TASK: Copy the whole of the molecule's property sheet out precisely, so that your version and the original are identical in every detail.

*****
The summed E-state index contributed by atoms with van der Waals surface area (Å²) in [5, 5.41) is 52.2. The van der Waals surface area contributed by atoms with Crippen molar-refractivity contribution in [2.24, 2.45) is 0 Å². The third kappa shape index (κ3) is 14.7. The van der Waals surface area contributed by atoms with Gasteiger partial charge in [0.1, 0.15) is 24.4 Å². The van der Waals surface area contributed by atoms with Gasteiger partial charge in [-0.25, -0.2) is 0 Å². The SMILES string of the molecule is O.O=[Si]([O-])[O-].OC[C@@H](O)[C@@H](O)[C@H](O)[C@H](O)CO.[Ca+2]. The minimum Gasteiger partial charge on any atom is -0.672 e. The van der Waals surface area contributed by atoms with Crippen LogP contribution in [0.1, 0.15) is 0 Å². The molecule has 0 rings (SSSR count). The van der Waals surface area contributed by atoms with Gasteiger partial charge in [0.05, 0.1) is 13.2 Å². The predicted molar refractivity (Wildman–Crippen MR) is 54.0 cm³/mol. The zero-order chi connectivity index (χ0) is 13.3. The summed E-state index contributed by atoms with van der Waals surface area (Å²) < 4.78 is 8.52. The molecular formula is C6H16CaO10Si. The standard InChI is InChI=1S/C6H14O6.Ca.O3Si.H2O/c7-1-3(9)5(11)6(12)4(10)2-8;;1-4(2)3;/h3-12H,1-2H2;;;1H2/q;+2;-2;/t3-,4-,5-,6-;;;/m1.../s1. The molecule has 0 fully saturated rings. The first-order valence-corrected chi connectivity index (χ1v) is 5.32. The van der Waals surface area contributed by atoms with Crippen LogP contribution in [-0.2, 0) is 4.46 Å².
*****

The summed E-state index contributed by atoms with van der Waals surface area (Å²) in [5, 5.41) is 52.2. The van der Waals surface area contributed by atoms with Crippen molar-refractivity contribution in [2.24, 2.45) is 0 Å². The third kappa shape index (κ3) is 14.7. The van der Waals surface area contributed by atoms with Gasteiger partial charge in [0.1, 0.15) is 24.4 Å². The van der Waals surface area contributed by atoms with Gasteiger partial charge in [-0.25, -0.2) is 0 Å². The SMILES string of the molecule is O.O=[Si]([O-])[O-].OC[C@@H](O)[C@@H](O)[C@H](O)[C@H](O)CO.[Ca+2]. The minimum Gasteiger partial charge on any atom is -0.672 e. The van der Waals surface area contributed by atoms with Crippen LogP contribution in [0.1, 0.15) is 0 Å². The molecule has 0 rings (SSSR count). The van der Waals surface area contributed by atoms with Gasteiger partial charge in [0.05, 0.1) is 13.2 Å². The predicted molar refractivity (Wildman–Crippen MR) is 54.0 cm³/mol. The zero-order chi connectivity index (χ0) is 13.3. The summed E-state index contributed by atoms with van der Waals surface area (Å²) < 4.78 is 8.52. The molecular formula is C6H16CaO10Si. The standard InChI is InChI=1S/C6H14O6.Ca.O3Si.H2O/c7-1-3(9)5(11)6(12)4(10)2-8;;1-4(2)3;/h3-12H,1-2H2;;;1H2/q;+2;-2;/t3-,4-,5-,6-;;;/m1.../s1. The molecule has 0 fully saturated rings. The first-order valence-corrected chi connectivity index (χ1v) is 5.32. The van der Waals surface area contributed by atoms with Crippen LogP contribution in [-0.2, 0) is 4.46 Å².